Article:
FIG. 37A shows crimping jaws 524 as they are moving downward and approaching the top surfaces 622 of fins 620. In FIG. 37B, the bottom surfaces 538 of crimping jaws 524 have made contact with top surfaces 622 and cam surfaces 539 have made contact with the end of tabs 702. At this point further vertical motion of crimping jaws is essentially prevented, and crimping jaws 524 begin to slide with respect to body 502 in slots 530 (FIG. 32). This forces crimping jaws to move radially inward, as shown in FIG. 37C. Cam surfaces 539 begin to bend tabs 702. This process continues, as shown in FIG. 37D, with the surfaces of tabs 702 sliding downward on cam surfaces 539. As shown in FIG. 37E, the area of contact between tabs 702 and cam surfaces 539 finally reaches a substantially horizontal portion of cam surfaces 539. At this point a base region 703 of each of tabs 702 is contacted by prow 540 (FIG. 33).
As noted above, it is important that tabs 702 be submerged in recessed areas 812, so that surface 813 (see FIG. 11) of hub member 80 can be pressed flat against the surface of a data storage disk without interference from tabs 702. Since metal hub plate 70 is typically made of a metal such as steel which has a spring constant, if the ends of tabs 702 were left in a horizontal condition, they would spring upward after metal hub plate is removed from the crimping tool. The contact between base region 703 of tabs 702 and prow 540 forces the ends of tabs 702 downward into recessed areas 812, so that even with a certain amount of “spring back” tabs 702 remain submerged in recessed areas 812. The dashed lines in FIG. 8 a cross-sectional view of one of tabs 702 after it has been bent into notch 810. Note the gap X1 between the end of tab 702 and hub member 80 and the gap X2 between the inner surface of the bent portion of tab 702 and hub member 80. Gaps X1 and X2 allow differential thermal expansion between metal hub plate 70 and hub member 80 without damage to either metal hub plate 70 or hub member 80.
In this embodiment, the forming of tabs 702 is completed when the edges 536 of crimping jaws 524 (FIGS. 32 and 34) meet, thereby preventing further inward movement crimping jaws 524. In other embodiments, there are other ways of terminating the movement of the crimping jaws.
Thus, using the crimping tool of this invention allows the metal hub plate 70 to be attached to the hub member 80 in a way that fixes the respective axes X1, X2 of these two elements in a substantially co-linear relationship with respect to each other and yet allows differential thermal expansion to occur between the metal hub plate and the hub member (which is typically formed of plastic). Providing four crimping jaws at right angles to each other means that two pairs of jaws are diametrically opposed to each other and this has the advantage that no stress is put on the hub member during the bending of the tabs. Other embodiments may have fewer or more than four crimping jaws.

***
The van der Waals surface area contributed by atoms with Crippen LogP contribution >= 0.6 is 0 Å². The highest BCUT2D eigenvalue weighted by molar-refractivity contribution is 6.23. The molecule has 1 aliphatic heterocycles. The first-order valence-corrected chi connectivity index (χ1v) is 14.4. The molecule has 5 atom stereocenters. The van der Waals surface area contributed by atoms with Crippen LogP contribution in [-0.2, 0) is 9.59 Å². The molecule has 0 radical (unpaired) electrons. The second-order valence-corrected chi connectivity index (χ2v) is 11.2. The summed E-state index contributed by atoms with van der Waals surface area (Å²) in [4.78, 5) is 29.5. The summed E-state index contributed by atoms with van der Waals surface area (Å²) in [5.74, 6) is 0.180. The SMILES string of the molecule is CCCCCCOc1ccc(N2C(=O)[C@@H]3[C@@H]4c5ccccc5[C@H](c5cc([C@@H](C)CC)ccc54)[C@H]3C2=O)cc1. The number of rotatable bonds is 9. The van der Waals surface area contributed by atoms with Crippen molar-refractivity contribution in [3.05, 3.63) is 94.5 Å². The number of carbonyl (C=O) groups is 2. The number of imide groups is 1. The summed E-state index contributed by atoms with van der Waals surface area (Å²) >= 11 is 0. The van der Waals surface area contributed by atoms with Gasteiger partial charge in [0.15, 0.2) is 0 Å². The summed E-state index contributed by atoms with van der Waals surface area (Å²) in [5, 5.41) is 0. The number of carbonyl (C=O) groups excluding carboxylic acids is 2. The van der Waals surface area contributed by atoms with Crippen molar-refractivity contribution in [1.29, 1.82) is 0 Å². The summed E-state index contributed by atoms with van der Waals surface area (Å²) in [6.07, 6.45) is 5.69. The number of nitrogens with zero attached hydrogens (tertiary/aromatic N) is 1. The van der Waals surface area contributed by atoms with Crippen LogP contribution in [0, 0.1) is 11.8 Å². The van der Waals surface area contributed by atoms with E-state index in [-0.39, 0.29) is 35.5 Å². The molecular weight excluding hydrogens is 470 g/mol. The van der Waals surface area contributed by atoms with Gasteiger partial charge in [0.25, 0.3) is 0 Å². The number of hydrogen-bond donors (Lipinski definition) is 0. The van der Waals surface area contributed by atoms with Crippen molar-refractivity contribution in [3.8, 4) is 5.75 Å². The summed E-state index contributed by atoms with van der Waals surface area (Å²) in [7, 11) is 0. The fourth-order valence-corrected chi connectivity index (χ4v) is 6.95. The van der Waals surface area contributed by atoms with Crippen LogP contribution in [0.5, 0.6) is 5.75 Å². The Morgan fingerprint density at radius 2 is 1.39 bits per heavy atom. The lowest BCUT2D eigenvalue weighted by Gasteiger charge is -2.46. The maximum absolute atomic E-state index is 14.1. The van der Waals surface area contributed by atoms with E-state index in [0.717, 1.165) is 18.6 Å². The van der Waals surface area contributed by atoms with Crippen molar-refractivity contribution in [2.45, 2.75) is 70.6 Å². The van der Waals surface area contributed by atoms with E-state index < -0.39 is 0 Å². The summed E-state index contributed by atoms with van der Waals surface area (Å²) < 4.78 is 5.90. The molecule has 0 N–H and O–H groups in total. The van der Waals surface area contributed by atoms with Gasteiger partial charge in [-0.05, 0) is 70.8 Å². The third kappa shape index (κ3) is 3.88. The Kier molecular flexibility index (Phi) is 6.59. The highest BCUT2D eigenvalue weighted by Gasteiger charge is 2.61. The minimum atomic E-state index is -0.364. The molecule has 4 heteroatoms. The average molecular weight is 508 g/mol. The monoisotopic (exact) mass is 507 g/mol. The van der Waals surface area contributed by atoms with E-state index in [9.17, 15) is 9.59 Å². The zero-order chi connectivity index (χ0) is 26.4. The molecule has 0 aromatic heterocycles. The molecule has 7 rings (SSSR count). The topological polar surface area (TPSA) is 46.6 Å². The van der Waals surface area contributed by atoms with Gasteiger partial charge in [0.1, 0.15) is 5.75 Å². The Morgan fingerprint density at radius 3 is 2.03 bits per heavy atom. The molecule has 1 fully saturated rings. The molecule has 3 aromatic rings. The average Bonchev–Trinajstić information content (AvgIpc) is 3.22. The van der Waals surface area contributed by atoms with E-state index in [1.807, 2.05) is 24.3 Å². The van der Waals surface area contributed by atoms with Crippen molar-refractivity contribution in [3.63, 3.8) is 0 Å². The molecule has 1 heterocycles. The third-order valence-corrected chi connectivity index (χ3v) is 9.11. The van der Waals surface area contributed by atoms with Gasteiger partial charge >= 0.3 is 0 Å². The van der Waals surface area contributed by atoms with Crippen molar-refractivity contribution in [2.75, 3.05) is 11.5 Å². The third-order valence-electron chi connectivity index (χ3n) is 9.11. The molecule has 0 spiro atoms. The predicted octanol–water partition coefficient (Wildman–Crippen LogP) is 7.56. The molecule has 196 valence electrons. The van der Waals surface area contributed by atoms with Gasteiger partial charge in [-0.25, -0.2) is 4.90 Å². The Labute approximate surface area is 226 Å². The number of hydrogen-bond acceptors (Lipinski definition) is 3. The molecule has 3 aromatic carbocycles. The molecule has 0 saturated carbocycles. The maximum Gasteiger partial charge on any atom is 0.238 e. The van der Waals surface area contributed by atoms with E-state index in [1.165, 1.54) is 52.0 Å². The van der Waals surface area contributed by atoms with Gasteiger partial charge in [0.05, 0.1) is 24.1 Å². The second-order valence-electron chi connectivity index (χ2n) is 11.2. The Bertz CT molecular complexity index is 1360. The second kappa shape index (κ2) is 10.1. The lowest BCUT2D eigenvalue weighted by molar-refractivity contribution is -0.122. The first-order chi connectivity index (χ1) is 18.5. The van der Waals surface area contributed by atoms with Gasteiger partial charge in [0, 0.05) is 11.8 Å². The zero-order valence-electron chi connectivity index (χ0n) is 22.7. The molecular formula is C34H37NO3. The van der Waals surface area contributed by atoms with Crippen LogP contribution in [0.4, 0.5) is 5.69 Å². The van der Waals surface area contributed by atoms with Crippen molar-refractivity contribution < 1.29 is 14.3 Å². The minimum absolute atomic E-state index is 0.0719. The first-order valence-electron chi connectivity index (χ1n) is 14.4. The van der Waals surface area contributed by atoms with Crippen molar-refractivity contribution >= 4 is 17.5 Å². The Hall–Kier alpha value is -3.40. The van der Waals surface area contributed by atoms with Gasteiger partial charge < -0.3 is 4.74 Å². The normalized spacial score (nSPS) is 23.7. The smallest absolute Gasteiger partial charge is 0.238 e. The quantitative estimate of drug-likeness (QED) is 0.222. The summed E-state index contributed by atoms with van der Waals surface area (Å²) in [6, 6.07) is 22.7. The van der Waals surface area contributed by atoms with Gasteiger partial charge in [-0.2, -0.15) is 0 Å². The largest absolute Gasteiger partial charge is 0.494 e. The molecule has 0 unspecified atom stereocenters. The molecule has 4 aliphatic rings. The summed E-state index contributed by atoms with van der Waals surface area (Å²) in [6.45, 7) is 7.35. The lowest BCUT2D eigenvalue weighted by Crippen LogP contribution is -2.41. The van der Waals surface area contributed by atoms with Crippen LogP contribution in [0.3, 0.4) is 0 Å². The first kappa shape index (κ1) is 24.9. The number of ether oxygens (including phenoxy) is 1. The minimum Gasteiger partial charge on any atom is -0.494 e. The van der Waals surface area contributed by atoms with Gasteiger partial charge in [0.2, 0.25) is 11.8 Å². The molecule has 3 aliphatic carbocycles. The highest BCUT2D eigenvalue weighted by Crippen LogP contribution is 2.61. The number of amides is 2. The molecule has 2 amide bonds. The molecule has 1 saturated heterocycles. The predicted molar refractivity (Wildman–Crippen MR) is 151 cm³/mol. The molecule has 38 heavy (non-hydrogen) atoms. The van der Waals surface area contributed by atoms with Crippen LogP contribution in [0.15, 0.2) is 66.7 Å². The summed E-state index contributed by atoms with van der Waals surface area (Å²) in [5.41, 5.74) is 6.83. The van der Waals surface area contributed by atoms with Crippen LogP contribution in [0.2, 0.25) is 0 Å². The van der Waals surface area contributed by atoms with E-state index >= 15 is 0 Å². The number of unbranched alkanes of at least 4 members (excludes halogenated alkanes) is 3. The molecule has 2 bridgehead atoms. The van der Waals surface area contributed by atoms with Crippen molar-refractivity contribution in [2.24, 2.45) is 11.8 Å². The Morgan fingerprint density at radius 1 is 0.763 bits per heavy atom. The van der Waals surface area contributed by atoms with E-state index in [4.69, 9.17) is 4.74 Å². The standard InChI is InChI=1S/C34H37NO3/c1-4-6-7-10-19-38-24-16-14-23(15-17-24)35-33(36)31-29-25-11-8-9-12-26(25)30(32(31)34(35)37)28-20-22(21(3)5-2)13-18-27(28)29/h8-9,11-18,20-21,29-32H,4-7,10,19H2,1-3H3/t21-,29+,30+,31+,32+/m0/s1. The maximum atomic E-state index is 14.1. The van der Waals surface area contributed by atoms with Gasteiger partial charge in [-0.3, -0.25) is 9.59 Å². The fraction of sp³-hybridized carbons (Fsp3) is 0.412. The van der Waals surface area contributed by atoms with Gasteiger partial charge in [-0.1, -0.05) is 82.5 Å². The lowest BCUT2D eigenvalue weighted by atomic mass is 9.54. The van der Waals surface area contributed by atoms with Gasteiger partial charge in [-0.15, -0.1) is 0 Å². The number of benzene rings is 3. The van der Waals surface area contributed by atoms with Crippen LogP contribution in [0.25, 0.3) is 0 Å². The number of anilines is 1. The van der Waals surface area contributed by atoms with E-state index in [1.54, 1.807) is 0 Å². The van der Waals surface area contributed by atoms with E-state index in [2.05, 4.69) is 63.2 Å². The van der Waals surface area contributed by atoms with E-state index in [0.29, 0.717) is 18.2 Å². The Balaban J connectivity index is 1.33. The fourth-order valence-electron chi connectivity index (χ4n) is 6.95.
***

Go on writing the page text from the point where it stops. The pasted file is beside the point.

The embodiments described above are illustrative only, and not limiting. Many alternative embodiments within the scope of this invention will be apparent to those of skill in the art.
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|WO2000079526A1||Jun 22, 2000||Dec 28, 2000||Dataplay, Inc.||Combination mastered and writeable medium and use in electronic book internet appliance|
|1||XP002209982; Database WPI, Section PQ, Week 199004; Derwent Publication Ltd., London, GB;, AN1990-028576.|
|Citing Patent||Filing date||Publication date||Applicant||Title|
|US8127588 *||Mar 23, 2011||Mar 6, 2012||Halpin Harold W||Apparatus and methods for forming a finger-engaging portion in a stay-on-tab of a lid of a container|
|US8490460||Mar 2, 2012||Jul 23, 2013||Harold W. Halpin||Apparatus and methods for forming a finger-engaging portion in a stay-on-tab of a lid of a container|
|WO2014150705A1 *||Mar 12, 2014||Sep 25, 2014||Station 4 Llc||Devices and methods for bending a tab on a container|
|U.S. Classification||72/402, G9B/23.005, 72/452.9|
|Dec 21, 2000||AS||Assignment|
Owner name: DATAPLAY, INC., COLORADO
Free format text: ASSIGNMENT OF ASSIGNORS INTEREST;ASSIGNORS:BERG, THOMAS E.;KUMAR, RENE D.;STURGIS, GLENN E.;REEL/FRAME:011407/0622
Effective date: 20001004
|Jan 29, 2002||AS||Assignment|
Owner name: SILICON VALLEY BANK, CALIFORNIA
Free format text: SECURITY AGREEMENT;ASSIGNOR:DATAPLAY, INC.;REEL/FRAME:012493/0423
Effective date: 20011220
Owner name: SILICON VALLEY BANK,CALIFORNIA
Free format text: SECURITY AGREEMENT;ASSIGNOR:DATAPLAY, INC.;REEL/FRAME:012493/0423
Effective date: 20011220
|Jun 27, 2003||AS||Assignment|
Owner name: DPHI ACQUISITIONS, INC., COLORADO
Free format text: ASSIGNMENT OF ASSIGNORS INTEREST;ASSIGNORS:SILICON VALLEY BANK;GATX VENTURES, INC. ("GATX");SEQUEL ENTREPRENEURS FUND II, L.P.;REEL/FRAME:014212/0856
Effective date: 20030305
|Apr 4, 2007||REMI||Maintenance fee reminder mailed|
|Sep 16, 2007||LAPS||Lapse for failure to pay maintenance fees|
|Nov 6, 2007||FP||Expired due to failure to pay maintenance fee|
Effective date: 20070916